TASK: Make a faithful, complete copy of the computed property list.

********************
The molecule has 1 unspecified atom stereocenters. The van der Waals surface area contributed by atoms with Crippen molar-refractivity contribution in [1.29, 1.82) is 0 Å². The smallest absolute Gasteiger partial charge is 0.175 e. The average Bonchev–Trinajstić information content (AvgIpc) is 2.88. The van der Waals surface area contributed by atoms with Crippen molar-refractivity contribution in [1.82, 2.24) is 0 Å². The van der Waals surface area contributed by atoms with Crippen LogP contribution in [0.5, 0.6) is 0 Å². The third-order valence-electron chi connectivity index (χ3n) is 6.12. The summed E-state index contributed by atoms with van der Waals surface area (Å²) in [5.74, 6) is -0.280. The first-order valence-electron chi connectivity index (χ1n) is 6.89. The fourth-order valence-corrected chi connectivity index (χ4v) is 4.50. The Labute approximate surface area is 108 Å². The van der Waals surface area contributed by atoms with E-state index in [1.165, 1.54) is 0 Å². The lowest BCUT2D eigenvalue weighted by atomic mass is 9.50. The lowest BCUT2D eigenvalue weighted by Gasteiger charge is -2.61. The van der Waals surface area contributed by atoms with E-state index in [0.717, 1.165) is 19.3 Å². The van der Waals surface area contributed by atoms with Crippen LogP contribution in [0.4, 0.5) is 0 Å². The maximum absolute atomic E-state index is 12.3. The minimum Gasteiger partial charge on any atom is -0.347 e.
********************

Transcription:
The molecule has 1 unspecified atom stereocenters. The van der Waals surface area contributed by atoms with Crippen molar-refractivity contribution in [1.29, 1.82) is 0 Å². The smallest absolute Gasteiger partial charge is 0.175 e. The average Bonchev–Trinajstić information content (AvgIpc) is 2.88. The van der Waals surface area contributed by atoms with Crippen molar-refractivity contribution in [1.82, 2.24) is 0 Å². The van der Waals surface area contributed by atoms with Crippen LogP contribution in [0.5, 0.6) is 0 Å². The third-order valence-electron chi connectivity index (χ3n) is 6.12. The summed E-state index contributed by atoms with van der Waals surface area (Å²) in [5.74, 6) is -0.280. The first-order valence-electron chi connectivity index (χ1n) is 6.89. The fourth-order valence-corrected chi connectivity index (χ4v) is 4.50. The Labute approximate surface area is 108 Å². The van der Waals surface area contributed by atoms with E-state index in [1.165, 1.54) is 0 Å². The lowest BCUT2D eigenvalue weighted by atomic mass is 9.50. The lowest BCUT2D eigenvalue weighted by Gasteiger charge is -2.61. The van der Waals surface area contributed by atoms with E-state index in [0.717, 1.165) is 19.3 Å². The van der Waals surface area contributed by atoms with Crippen LogP contribution in [0.4, 0.5) is 0 Å². The maximum absolute atomic E-state index is 12.3. The minimum Gasteiger partial charge on any atom is -0.347 e.